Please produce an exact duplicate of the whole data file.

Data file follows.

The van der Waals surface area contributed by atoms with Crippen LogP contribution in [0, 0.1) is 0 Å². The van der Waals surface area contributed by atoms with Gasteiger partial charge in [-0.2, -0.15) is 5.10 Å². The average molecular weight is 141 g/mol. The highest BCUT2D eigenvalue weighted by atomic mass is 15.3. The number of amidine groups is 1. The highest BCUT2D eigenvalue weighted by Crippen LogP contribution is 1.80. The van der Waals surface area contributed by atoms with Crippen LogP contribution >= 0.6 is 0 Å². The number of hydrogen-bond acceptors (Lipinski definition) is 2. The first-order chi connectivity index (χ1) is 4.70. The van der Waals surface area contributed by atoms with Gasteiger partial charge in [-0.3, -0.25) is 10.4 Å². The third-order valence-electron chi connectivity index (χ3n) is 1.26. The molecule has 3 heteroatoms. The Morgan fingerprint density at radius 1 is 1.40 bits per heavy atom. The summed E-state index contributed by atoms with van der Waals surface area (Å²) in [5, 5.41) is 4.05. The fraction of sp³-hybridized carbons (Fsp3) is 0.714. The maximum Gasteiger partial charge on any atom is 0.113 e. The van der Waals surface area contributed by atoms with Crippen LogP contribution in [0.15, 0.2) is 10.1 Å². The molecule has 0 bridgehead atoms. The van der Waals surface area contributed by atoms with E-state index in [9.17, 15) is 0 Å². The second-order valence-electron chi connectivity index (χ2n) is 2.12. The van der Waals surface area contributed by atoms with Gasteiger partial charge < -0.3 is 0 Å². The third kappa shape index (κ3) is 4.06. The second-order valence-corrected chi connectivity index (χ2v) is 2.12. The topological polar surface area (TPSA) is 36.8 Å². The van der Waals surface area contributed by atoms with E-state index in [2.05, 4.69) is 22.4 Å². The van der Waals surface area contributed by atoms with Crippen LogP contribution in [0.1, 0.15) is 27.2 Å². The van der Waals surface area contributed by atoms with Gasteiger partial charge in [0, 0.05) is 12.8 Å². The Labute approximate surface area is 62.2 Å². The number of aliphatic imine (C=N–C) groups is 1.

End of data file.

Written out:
The van der Waals surface area contributed by atoms with Crippen LogP contribution in [0, 0.1) is 0 Å². The van der Waals surface area contributed by atoms with Gasteiger partial charge in [-0.2, -0.15) is 5.10 Å². The average molecular weight is 141 g/mol. The highest BCUT2D eigenvalue weighted by atomic mass is 15.3. The number of amidine groups is 1. The highest BCUT2D eigenvalue weighted by Crippen LogP contribution is 1.80. The van der Waals surface area contributed by atoms with Crippen LogP contribution >= 0.6 is 0 Å². The number of hydrogen-bond acceptors (Lipinski definition) is 2. The first-order chi connectivity index (χ1) is 4.70. The van der Waals surface area contributed by atoms with Gasteiger partial charge in [-0.3, -0.25) is 10.4 Å². The third-order valence-electron chi connectivity index (χ3n) is 1.26. The molecule has 3 heteroatoms. The Morgan fingerprint density at radius 1 is 1.40 bits per heavy atom. The summed E-state index contributed by atoms with van der Waals surface area (Å²) in [5, 5.41) is 4.05. The fraction of sp³-hybridized carbons (Fsp3) is 0.714. The maximum Gasteiger partial charge on any atom is 0.113 e. The van der Waals surface area contributed by atoms with Crippen LogP contribution in [0.15, 0.2) is 10.1 Å². The molecule has 0 bridgehead atoms. The van der Waals surface area contributed by atoms with E-state index in [9.17, 15) is 0 Å². The second-order valence-electron chi connectivity index (χ2n) is 2.12. The van der Waals surface area contributed by atoms with Gasteiger partial charge < -0.3 is 0 Å². The third kappa shape index (κ3) is 4.06. The second-order valence-corrected chi connectivity index (χ2v) is 2.12. The topological polar surface area (TPSA) is 36.8 Å². The van der Waals surface area contributed by atoms with E-state index in [2.05, 4.69) is 22.4 Å². The van der Waals surface area contributed by atoms with Crippen LogP contribution in [0.1, 0.15) is 27.2 Å². The van der Waals surface area contributed by atoms with Gasteiger partial charge in [0, 0.05) is 12.8 Å². The Labute approximate surface area is 62.2 Å². The number of aliphatic imine (C=N–C) groups is 1.